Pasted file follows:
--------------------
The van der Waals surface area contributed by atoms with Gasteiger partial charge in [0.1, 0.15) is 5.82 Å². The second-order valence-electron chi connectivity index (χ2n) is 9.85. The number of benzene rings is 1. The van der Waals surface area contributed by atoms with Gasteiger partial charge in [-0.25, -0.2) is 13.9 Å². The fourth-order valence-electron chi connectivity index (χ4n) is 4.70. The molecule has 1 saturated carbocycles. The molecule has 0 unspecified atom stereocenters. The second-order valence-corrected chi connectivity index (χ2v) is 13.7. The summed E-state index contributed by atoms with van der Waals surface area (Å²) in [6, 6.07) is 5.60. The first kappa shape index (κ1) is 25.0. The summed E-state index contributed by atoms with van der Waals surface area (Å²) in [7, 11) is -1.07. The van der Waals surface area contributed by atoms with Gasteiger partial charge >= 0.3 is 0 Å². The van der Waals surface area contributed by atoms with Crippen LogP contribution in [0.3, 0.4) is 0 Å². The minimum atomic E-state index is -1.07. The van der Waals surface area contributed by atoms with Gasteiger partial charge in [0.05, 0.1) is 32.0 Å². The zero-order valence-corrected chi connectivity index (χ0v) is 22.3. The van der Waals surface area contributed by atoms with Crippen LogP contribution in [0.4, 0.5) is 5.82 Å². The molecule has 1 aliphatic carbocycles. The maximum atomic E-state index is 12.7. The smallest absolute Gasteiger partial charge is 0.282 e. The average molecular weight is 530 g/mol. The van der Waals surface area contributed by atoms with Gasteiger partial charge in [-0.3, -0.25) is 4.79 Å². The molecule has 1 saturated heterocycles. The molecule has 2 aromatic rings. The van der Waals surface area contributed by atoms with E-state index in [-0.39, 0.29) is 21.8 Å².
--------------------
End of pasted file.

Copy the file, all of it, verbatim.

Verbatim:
The van der Waals surface area contributed by atoms with Gasteiger partial charge in [0.1, 0.15) is 5.82 Å². The second-order valence-electron chi connectivity index (χ2n) is 9.85. The number of benzene rings is 1. The van der Waals surface area contributed by atoms with Gasteiger partial charge in [-0.25, -0.2) is 13.9 Å². The fourth-order valence-electron chi connectivity index (χ4n) is 4.70. The molecule has 1 saturated carbocycles. The molecule has 0 unspecified atom stereocenters. The second-order valence-corrected chi connectivity index (χ2v) is 13.7. The summed E-state index contributed by atoms with van der Waals surface area (Å²) in [6, 6.07) is 5.60. The first kappa shape index (κ1) is 25.0. The summed E-state index contributed by atoms with van der Waals surface area (Å²) in [7, 11) is -1.07. The van der Waals surface area contributed by atoms with Gasteiger partial charge >= 0.3 is 0 Å². The van der Waals surface area contributed by atoms with Crippen LogP contribution in [0.3, 0.4) is 0 Å². The minimum atomic E-state index is -1.07. The van der Waals surface area contributed by atoms with Gasteiger partial charge in [0.05, 0.1) is 32.0 Å². The zero-order valence-corrected chi connectivity index (χ0v) is 22.3. The van der Waals surface area contributed by atoms with Crippen LogP contribution in [0.4, 0.5) is 5.82 Å². The molecule has 1 aliphatic carbocycles. The maximum atomic E-state index is 12.7. The smallest absolute Gasteiger partial charge is 0.282 e. The average molecular weight is 530 g/mol. The van der Waals surface area contributed by atoms with Gasteiger partial charge in [-0.3, -0.25) is 4.79 Å². The molecule has 1 saturated heterocycles. The molecule has 2 aromatic rings. The van der Waals surface area contributed by atoms with E-state index in [-0.39, 0.29) is 21.8 Å².